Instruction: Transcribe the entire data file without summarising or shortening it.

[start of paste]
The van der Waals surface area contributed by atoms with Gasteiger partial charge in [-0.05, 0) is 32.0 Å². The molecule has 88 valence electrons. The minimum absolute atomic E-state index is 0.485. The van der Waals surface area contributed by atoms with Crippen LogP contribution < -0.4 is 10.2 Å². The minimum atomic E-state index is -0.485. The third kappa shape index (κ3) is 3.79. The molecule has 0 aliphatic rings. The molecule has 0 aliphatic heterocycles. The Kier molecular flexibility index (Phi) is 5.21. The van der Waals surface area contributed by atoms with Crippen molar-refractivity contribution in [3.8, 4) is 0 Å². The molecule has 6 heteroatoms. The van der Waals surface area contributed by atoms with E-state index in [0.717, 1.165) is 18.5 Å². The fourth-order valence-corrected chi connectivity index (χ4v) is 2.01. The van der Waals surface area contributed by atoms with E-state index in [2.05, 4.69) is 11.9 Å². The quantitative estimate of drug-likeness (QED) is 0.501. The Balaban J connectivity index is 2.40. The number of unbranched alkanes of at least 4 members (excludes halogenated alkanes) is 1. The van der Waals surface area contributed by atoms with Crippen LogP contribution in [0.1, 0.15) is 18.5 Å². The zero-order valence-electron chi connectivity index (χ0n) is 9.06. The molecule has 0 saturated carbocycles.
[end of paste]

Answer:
The van der Waals surface area contributed by atoms with Gasteiger partial charge in [-0.05, 0) is 32.0 Å². The molecule has 88 valence electrons. The minimum absolute atomic E-state index is 0.485. The van der Waals surface area contributed by atoms with Crippen LogP contribution < -0.4 is 10.2 Å². The minimum atomic E-state index is -0.485. The third kappa shape index (κ3) is 3.79. The molecule has 0 aliphatic rings. The molecule has 0 aliphatic heterocycles. The Kier molecular flexibility index (Phi) is 5.21. The van der Waals surface area contributed by atoms with Crippen molar-refractivity contribution in [3.8, 4) is 0 Å². The molecule has 6 heteroatoms. The van der Waals surface area contributed by atoms with E-state index in [0.717, 1.165) is 18.5 Å². The fourth-order valence-corrected chi connectivity index (χ4v) is 2.01. The van der Waals surface area contributed by atoms with E-state index in [2.05, 4.69) is 11.9 Å². The quantitative estimate of drug-likeness (QED) is 0.501. The Balaban J connectivity index is 2.40. The number of unbranched alkanes of at least 4 members (excludes halogenated alkanes) is 1. The van der Waals surface area contributed by atoms with Crippen LogP contribution in [0.1, 0.15) is 18.5 Å². The zero-order valence-electron chi connectivity index (χ0n) is 9.06. The molecule has 0 saturated carbocycles.